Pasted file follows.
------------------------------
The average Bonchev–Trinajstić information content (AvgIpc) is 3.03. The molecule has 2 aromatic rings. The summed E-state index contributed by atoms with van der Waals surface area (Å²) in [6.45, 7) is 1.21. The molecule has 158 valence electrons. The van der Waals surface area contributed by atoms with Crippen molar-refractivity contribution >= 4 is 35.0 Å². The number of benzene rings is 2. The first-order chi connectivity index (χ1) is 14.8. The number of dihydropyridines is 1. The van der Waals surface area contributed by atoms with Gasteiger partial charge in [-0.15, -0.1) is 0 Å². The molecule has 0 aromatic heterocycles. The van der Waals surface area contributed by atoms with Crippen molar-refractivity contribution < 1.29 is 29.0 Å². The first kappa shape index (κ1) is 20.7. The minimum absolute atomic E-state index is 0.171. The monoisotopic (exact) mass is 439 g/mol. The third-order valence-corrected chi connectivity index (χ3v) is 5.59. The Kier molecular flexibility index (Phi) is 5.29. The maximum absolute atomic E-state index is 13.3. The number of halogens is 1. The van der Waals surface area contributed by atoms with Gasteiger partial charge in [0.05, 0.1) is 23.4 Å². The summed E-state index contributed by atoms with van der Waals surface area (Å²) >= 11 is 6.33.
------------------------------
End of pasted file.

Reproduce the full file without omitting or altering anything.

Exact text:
The average Bonchev–Trinajstić information content (AvgIpc) is 3.03. The molecule has 2 aromatic rings. The summed E-state index contributed by atoms with van der Waals surface area (Å²) in [6.45, 7) is 1.21. The molecule has 158 valence electrons. The van der Waals surface area contributed by atoms with Crippen molar-refractivity contribution >= 4 is 35.0 Å². The number of benzene rings is 2. The first-order chi connectivity index (χ1) is 14.8. The number of dihydropyridines is 1. The van der Waals surface area contributed by atoms with Gasteiger partial charge in [-0.15, -0.1) is 0 Å². The molecule has 0 aromatic heterocycles. The van der Waals surface area contributed by atoms with Crippen molar-refractivity contribution < 1.29 is 29.0 Å². The first kappa shape index (κ1) is 20.7. The minimum absolute atomic E-state index is 0.171. The monoisotopic (exact) mass is 439 g/mol. The third-order valence-corrected chi connectivity index (χ3v) is 5.59. The Kier molecular flexibility index (Phi) is 5.29. The maximum absolute atomic E-state index is 13.3. The number of halogens is 1. The van der Waals surface area contributed by atoms with Gasteiger partial charge in [0.05, 0.1) is 23.4 Å². The summed E-state index contributed by atoms with van der Waals surface area (Å²) >= 11 is 6.33.